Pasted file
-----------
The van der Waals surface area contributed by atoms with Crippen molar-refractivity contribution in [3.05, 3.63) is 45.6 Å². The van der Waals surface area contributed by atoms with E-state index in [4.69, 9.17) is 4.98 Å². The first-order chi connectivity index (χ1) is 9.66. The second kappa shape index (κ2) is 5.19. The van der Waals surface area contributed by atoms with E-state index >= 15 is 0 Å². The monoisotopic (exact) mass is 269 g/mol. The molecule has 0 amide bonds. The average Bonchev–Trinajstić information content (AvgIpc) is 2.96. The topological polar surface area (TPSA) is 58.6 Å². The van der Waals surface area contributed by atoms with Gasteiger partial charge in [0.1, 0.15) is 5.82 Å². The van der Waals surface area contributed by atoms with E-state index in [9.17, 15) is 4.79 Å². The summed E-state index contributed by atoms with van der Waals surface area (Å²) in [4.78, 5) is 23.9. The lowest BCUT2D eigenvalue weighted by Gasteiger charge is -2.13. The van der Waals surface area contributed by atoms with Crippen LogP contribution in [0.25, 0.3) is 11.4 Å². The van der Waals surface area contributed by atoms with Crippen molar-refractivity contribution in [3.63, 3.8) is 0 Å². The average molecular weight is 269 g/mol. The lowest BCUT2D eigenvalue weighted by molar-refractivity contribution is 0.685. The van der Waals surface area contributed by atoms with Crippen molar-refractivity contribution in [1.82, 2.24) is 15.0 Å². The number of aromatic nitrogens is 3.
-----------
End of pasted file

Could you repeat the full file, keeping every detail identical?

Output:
The van der Waals surface area contributed by atoms with Crippen molar-refractivity contribution in [3.05, 3.63) is 45.6 Å². The van der Waals surface area contributed by atoms with E-state index in [4.69, 9.17) is 4.98 Å². The first-order chi connectivity index (χ1) is 9.66. The second kappa shape index (κ2) is 5.19. The van der Waals surface area contributed by atoms with E-state index >= 15 is 0 Å². The monoisotopic (exact) mass is 269 g/mol. The molecule has 0 amide bonds. The average Bonchev–Trinajstić information content (AvgIpc) is 2.96. The topological polar surface area (TPSA) is 58.6 Å². The van der Waals surface area contributed by atoms with Gasteiger partial charge in [0.1, 0.15) is 5.82 Å². The van der Waals surface area contributed by atoms with E-state index in [9.17, 15) is 4.79 Å². The summed E-state index contributed by atoms with van der Waals surface area (Å²) in [4.78, 5) is 23.9. The lowest BCUT2D eigenvalue weighted by Gasteiger charge is -2.13. The van der Waals surface area contributed by atoms with Crippen LogP contribution in [0.25, 0.3) is 11.4 Å². The van der Waals surface area contributed by atoms with Crippen molar-refractivity contribution in [3.63, 3.8) is 0 Å². The average molecular weight is 269 g/mol. The lowest BCUT2D eigenvalue weighted by molar-refractivity contribution is 0.685. The van der Waals surface area contributed by atoms with Crippen molar-refractivity contribution in [1.82, 2.24) is 15.0 Å². The number of aromatic nitrogens is 3.